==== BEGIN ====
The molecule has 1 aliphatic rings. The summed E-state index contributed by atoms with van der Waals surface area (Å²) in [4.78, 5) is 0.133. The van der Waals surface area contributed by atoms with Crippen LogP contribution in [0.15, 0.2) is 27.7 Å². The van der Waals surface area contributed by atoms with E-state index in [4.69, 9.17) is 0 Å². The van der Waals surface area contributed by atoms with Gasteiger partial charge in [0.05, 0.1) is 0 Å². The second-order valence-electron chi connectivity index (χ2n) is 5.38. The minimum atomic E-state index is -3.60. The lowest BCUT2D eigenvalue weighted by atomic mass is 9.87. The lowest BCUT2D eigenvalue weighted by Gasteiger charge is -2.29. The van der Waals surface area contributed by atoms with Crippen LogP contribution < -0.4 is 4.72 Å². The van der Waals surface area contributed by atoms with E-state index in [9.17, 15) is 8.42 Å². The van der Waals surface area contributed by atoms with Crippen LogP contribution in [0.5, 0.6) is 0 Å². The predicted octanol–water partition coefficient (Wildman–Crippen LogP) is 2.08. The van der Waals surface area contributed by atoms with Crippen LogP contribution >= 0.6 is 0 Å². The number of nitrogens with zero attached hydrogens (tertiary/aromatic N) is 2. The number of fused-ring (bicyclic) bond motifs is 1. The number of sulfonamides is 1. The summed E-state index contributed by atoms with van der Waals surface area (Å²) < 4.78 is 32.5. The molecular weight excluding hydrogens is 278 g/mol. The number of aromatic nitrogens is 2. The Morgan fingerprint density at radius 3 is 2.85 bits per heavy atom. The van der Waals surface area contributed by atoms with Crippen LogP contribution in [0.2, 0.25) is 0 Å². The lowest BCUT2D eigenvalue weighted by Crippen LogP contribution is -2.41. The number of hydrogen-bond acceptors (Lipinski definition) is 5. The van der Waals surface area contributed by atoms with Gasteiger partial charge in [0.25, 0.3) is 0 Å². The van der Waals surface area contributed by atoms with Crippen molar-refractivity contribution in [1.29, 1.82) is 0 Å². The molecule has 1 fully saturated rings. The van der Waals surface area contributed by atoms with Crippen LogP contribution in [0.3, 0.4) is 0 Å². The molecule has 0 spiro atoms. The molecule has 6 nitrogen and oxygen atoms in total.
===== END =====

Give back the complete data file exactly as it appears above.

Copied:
The molecule has 1 aliphatic rings. The summed E-state index contributed by atoms with van der Waals surface area (Å²) in [4.78, 5) is 0.133. The van der Waals surface area contributed by atoms with Crippen LogP contribution in [0.15, 0.2) is 27.7 Å². The van der Waals surface area contributed by atoms with E-state index in [4.69, 9.17) is 0 Å². The van der Waals surface area contributed by atoms with Gasteiger partial charge in [0.05, 0.1) is 0 Å². The second-order valence-electron chi connectivity index (χ2n) is 5.38. The minimum atomic E-state index is -3.60. The lowest BCUT2D eigenvalue weighted by atomic mass is 9.87. The lowest BCUT2D eigenvalue weighted by Gasteiger charge is -2.29. The van der Waals surface area contributed by atoms with Crippen LogP contribution < -0.4 is 4.72 Å². The van der Waals surface area contributed by atoms with E-state index in [9.17, 15) is 8.42 Å². The van der Waals surface area contributed by atoms with Crippen LogP contribution in [0.5, 0.6) is 0 Å². The predicted octanol–water partition coefficient (Wildman–Crippen LogP) is 2.08. The van der Waals surface area contributed by atoms with Crippen LogP contribution >= 0.6 is 0 Å². The number of nitrogens with zero attached hydrogens (tertiary/aromatic N) is 2. The number of fused-ring (bicyclic) bond motifs is 1. The number of sulfonamides is 1. The summed E-state index contributed by atoms with van der Waals surface area (Å²) < 4.78 is 32.5. The molecular weight excluding hydrogens is 278 g/mol. The number of aromatic nitrogens is 2. The Morgan fingerprint density at radius 3 is 2.85 bits per heavy atom. The van der Waals surface area contributed by atoms with Crippen LogP contribution in [0.2, 0.25) is 0 Å². The lowest BCUT2D eigenvalue weighted by Crippen LogP contribution is -2.41. The number of hydrogen-bond acceptors (Lipinski definition) is 5. The van der Waals surface area contributed by atoms with Gasteiger partial charge in [0.25, 0.3) is 0 Å². The van der Waals surface area contributed by atoms with Crippen molar-refractivity contribution in [1.29, 1.82) is 0 Å². The molecule has 1 fully saturated rings. The van der Waals surface area contributed by atoms with Crippen LogP contribution in [0.3, 0.4) is 0 Å². The molecule has 0 spiro atoms. The molecule has 6 nitrogen and oxygen atoms in total.